Happy New Year everybody! The extravagance and overall comfort of the holiday season always makes it incredibly hard to venture out there in to the cold and get back in the swing of the cinema going game, but hey, we can’t all lay on the couch under a duvet eating chocolate and watching Mary Poppins on repeat forever, can we? To help ease me back in, I decided to choose something a little unusual, something that I wasn’t sure would work but nonetheless something that I was eager to experience, J. A. Bayona’s A Monster Calls.
A big screen adaptation of the 2011 Patrick Ness novel, A Monster Calls is a low fantasy melodrama that explores the issue of childhood grief and coping mechanisms, and it does it in a completely innovative and pretty extraordinary way. Protagonist Conor O’Malley (Lewis MacDougall) is young, bullied school boy whose mother (played by Felicity Jones) is beginning to lose her battle with cancer. With the prospect of losing the person he loves the most looming and the reality of being forced to live with his trying grandmother (Sigourney Weaver) hitting him hard, Conor’s artistic tendencies appear to come to life when he begins to be visited by a giant tree monster (voiced by Liam Neeson) who comes to tell him three stories, all of which have metaphorical implications on Conor’s real life situation, and which help him to navigate the almost unimaginable scenario of having to say goodbye to a parent when still a child. Though the narrative may sound more than a tad BFG-ish, the truth is that A Monster Calls is a heart wrenchingly emotional journey that just happens to have a child as its focus, it doesn’t particularly feel like a children’s film at all, and that is to its advantage.
As the monster’s visits become more regular, the lines between fantasy and reality become more blurred, and this makes for a rather hypnotic viewing experience that explores the themes of death, guilt, hope and grieving in a way that I have rarely seen on screen before. The stories told to Conor are presented in an exquisite animated form that, whilst being entirely different from the cinematography of the rest of the picture, feel completely appropriate to the tone and atmosphere of the overall piece. If the film can be criticised in any way, it is for the heavy handedness of its button pushing in the face of a child losing their mother. Tears were never not going to flow at a story like this, and the film could be accused of being slightly too manipulative at certain points, but overall the filmmakers walk the line pretty well, and as I mentioned before, a few interesting points of view are brought up concerning the subject matter that don’t often get highlighted in these types of dramatic stories, especially Conor’s final, heartbreakingly poignant confession to the monster.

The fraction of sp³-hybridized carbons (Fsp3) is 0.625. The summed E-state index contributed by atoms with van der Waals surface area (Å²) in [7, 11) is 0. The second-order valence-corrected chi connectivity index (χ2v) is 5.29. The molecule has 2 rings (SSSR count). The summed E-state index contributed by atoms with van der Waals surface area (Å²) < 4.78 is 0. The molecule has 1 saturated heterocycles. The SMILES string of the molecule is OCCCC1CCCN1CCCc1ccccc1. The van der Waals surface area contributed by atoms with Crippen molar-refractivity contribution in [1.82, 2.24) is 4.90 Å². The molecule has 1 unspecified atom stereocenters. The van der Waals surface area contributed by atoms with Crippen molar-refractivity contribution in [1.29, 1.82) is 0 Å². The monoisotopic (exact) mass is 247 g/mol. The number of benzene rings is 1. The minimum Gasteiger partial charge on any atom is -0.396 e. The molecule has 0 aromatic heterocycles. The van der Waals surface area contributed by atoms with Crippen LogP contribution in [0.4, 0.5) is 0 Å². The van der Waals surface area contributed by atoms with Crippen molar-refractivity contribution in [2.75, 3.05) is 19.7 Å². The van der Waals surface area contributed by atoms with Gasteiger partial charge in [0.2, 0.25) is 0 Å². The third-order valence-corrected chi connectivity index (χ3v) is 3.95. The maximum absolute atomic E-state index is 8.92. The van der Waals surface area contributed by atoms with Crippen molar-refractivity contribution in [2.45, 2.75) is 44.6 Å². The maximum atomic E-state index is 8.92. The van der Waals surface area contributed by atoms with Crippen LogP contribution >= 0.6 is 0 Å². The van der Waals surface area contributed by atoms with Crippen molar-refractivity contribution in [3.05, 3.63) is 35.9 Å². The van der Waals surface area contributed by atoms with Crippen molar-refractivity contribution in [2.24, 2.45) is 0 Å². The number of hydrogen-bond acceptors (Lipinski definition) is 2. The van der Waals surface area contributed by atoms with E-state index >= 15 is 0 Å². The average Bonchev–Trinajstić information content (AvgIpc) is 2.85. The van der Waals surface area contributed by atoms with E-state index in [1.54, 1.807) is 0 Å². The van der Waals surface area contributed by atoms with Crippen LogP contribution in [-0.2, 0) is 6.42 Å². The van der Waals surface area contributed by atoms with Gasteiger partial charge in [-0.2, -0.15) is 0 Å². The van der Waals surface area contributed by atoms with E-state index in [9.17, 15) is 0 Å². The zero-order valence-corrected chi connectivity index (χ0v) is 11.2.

Appearing in pretty much ever single scene in the film, young Lewis MacDougall gives a fantastic performance as Conor O’Malley, a boy who is dealing with more than any person his age should have to. It was vital for the heart of the film that MacDougall be the endearing, complicated, sympathetic mixture of angry and desperately sad that sums up Conor’s current state, and he really does knock it out of the park, more than holding his own both alongside a green screen monster and his more experienced, seasoned adult colleagues. Playing an entirely different role as Rogue One’s Jyn Erso just a screen away whilst I was at the cinema, Felicity Jones really shows her versatility with a crushingly authentic and heart wrenching performance as a young mother who is dealing with the duel fight of trying keep herself alive and keep her son from emotionally crumbling in front of the full extent of her illness. Jones and MacDougall spark a great on screen chemistry, which makes the final third of the film all together more gut wrenching when the distressing inevitable occurs. Sigourney Weaver as the testing but ultimately caring grandmother is a slightly more questionable casting choice, with a suspect British accent and a screen presence that is almost too big for the part she is playing. Not to say that she is bad, as a staunch Alien fan I could never say such a thing, but what I will say is that rather than getting lost in the character as you do with Jones and MacDougall, there very much remains an essence of ‘that’s Sigourney Weaver!’ whenever grandma is on screen.
Overall, I can confidently say that A Monster Calls is quite unlike anything I have ever seen. The fantastical imagery and narrative execution combined with the devastating truth and repercussions of the real life situation at hand makes for a gripping and completely unique cinematic experience. It might not be one for the very coldest hearts that are affronted by the slightest attempt at heart string tugging, but for those of us who don’t mind weeping alone in a darkened theatre, it proves to be one hell of a magical, cathartic experience. And trust me, you’ll need tissues, preferably an entire box.